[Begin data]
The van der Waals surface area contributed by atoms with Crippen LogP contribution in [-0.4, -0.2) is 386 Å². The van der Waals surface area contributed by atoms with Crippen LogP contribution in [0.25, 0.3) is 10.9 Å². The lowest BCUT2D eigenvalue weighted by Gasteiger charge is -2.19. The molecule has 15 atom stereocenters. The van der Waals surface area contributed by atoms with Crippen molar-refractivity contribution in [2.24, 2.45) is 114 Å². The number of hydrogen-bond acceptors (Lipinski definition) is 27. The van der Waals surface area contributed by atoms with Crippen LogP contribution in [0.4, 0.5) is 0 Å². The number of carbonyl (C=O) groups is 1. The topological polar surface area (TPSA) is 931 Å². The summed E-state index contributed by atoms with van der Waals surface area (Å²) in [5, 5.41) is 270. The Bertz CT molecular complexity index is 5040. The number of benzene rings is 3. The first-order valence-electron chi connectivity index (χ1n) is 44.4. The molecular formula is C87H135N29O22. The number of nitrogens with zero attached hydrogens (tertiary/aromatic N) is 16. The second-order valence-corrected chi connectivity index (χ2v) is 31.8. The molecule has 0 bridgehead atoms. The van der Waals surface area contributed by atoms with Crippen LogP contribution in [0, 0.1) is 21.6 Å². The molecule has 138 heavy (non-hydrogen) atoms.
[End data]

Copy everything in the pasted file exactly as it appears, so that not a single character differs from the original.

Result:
The van der Waals surface area contributed by atoms with Crippen LogP contribution in [-0.4, -0.2) is 386 Å². The van der Waals surface area contributed by atoms with Crippen LogP contribution in [0.25, 0.3) is 10.9 Å². The lowest BCUT2D eigenvalue weighted by Gasteiger charge is -2.19. The molecule has 15 atom stereocenters. The van der Waals surface area contributed by atoms with Crippen molar-refractivity contribution in [2.24, 2.45) is 114 Å². The number of hydrogen-bond acceptors (Lipinski definition) is 27. The van der Waals surface area contributed by atoms with Crippen LogP contribution in [0.4, 0.5) is 0 Å². The number of carbonyl (C=O) groups is 1. The topological polar surface area (TPSA) is 931 Å². The summed E-state index contributed by atoms with van der Waals surface area (Å²) in [5, 5.41) is 270. The Bertz CT molecular complexity index is 5040. The number of benzene rings is 3. The first-order valence-electron chi connectivity index (χ1n) is 44.4. The molecular formula is C87H135N29O22. The number of nitrogens with zero attached hydrogens (tertiary/aromatic N) is 16. The second-order valence-corrected chi connectivity index (χ2v) is 31.8. The molecule has 0 bridgehead atoms. The van der Waals surface area contributed by atoms with Crippen LogP contribution in [0, 0.1) is 21.6 Å². The molecule has 138 heavy (non-hydrogen) atoms.